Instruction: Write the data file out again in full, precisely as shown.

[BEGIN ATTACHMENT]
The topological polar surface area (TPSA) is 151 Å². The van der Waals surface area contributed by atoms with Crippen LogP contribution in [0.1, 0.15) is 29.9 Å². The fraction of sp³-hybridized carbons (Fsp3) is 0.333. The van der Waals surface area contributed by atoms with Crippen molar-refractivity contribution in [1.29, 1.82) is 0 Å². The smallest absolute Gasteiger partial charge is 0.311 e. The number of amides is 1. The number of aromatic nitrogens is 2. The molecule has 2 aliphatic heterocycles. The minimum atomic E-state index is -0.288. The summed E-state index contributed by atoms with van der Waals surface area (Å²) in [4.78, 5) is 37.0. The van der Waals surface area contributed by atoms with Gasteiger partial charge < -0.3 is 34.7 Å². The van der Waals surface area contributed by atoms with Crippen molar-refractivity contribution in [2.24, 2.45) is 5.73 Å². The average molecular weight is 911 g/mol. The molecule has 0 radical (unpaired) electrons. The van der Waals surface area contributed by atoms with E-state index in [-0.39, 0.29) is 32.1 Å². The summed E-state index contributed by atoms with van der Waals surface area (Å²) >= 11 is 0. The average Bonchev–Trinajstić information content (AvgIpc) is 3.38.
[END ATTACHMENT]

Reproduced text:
The topological polar surface area (TPSA) is 151 Å². The van der Waals surface area contributed by atoms with Crippen LogP contribution in [0.1, 0.15) is 29.9 Å². The fraction of sp³-hybridized carbons (Fsp3) is 0.333. The van der Waals surface area contributed by atoms with Crippen molar-refractivity contribution in [1.29, 1.82) is 0 Å². The smallest absolute Gasteiger partial charge is 0.311 e. The number of amides is 1. The number of aromatic nitrogens is 2. The molecule has 2 aliphatic heterocycles. The minimum atomic E-state index is -0.288. The summed E-state index contributed by atoms with van der Waals surface area (Å²) in [4.78, 5) is 37.0. The van der Waals surface area contributed by atoms with Gasteiger partial charge < -0.3 is 34.7 Å². The van der Waals surface area contributed by atoms with Crippen molar-refractivity contribution in [2.24, 2.45) is 5.73 Å². The average molecular weight is 911 g/mol. The molecule has 0 radical (unpaired) electrons. The van der Waals surface area contributed by atoms with E-state index in [-0.39, 0.29) is 32.1 Å². The summed E-state index contributed by atoms with van der Waals surface area (Å²) >= 11 is 0. The average Bonchev–Trinajstić information content (AvgIpc) is 3.38.